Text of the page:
San Diego Public Library

San Diego is home to 230,000 active duty service members, veterans, Guard and Reserve members, and their families. More than half of active duty personnel are 25 years or younger.

The library’s financial education program Start Here: Your Road to Smart and Savvy Personal Finance focuses in part on meeting the unique financial challenges (such as deployment) facing this population. Many young spouses deal with a myriad of challenges while their spouses are away. They are often far from home and living on their own for the first time, juggling the demands of raising children and managing family finances on a limited budget.

Expanding Partnerships

The library turned to its partnership with Fleet and Family Services, which offered financial assistance workshops in branch library locations near Naval installations. More than a 1,000 participants attended workshops on budgeting, creating financial goals, bank products, credit repair and investment basics. A second partner, Home Start, Inc., was brought on board because of its expertise providing youth development and family support services through home visits and at its Financial Opportunity Centers in high-need neighborhoods throughout San Diego County. These centers bundle employment services, financial coaching and income support to help clients achieve self sufficiency. With the help of these partners, the library’s program has been able to include one-on-one counseling, family activities, community resource fairs and six-week workshop series at city library locations. The library also partners with the San Diego Unified School District to bring multimedia financial literacy activities to high school students. Four student created You tube videos point the way to developing money management skills: Identifying Your Goals; Setting Your Financial Goals; Starting an Emergency Fund; and Managing Debt. A special financial education resource event called “Summer of Savings” coincided with the library’s summer reading program and library staff welcomed over 280 military families from nearby military housing to branch libraries.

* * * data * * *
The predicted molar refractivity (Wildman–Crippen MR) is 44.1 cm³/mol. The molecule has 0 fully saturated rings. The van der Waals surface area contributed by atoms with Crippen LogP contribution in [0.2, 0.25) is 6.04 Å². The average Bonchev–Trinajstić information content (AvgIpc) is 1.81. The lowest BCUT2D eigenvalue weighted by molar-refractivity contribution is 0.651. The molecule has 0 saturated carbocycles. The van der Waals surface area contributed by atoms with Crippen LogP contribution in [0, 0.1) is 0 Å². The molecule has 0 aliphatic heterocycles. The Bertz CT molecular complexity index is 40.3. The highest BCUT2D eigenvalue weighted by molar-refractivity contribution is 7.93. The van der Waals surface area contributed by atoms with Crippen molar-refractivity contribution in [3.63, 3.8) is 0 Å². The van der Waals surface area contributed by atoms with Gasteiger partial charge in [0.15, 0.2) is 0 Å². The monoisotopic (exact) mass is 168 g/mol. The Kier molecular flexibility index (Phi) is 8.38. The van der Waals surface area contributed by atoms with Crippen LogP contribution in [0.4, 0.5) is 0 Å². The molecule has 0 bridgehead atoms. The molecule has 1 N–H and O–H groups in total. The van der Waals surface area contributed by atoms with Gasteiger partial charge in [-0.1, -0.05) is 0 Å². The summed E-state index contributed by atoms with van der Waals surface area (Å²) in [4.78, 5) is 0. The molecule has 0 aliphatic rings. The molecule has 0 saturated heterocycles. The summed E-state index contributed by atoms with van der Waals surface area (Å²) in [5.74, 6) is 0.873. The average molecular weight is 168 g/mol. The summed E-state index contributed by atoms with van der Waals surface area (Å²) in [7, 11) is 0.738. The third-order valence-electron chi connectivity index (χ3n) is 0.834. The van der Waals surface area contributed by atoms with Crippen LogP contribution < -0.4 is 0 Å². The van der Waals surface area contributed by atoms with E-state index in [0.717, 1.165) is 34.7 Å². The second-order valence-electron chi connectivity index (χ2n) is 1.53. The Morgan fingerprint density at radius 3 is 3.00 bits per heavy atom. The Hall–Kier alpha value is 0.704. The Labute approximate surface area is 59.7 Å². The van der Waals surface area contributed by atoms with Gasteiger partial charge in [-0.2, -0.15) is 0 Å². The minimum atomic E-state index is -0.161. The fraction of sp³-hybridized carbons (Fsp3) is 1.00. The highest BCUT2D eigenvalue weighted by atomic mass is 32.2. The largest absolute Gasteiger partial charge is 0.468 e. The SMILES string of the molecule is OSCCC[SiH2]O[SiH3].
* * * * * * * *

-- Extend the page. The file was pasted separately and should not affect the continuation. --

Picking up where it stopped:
Materials Matter

Sustaining the program is a priority. The library reached out to other regional and national organizations with resource fairs and presentations to share information and to support the growing demand for financial education. Staff created a personal finance e-resource guide and established financial literacy centers at six participating library branches to distribute resources and to promote collections and learning opportunities. With Fleet and Family Services, they participated in a resource fair sponsored by the Navy-Marine Corps Relief Society and shared information with 300 military ombudsmen. They also made presentations to the Navy Relief Center and to the Riverside County Library System which is interested in developing programs for its own veteran population.

Lessons Learned

• The project evaluations revealed that a great majority of workshop attendees were repeat customers. 50% of the people who attended the first session returned to attend at least one other session, and 32% attended either five or six sessions,” said Project Principal Sheila Burnett.
“64% said fundamentals such as budgeting and how to read a credit report and build good credit were the most popular topics.”

• Our family programs were very popular, and we will continue to offer these activities.
We also learned that one-day workshops are more popular and better attended than a series of workshops,” noted Burnett.


Looking to take your library’s financial literacy efforts to the next level? Connect with ALA’s Financial Literacy Interest Group.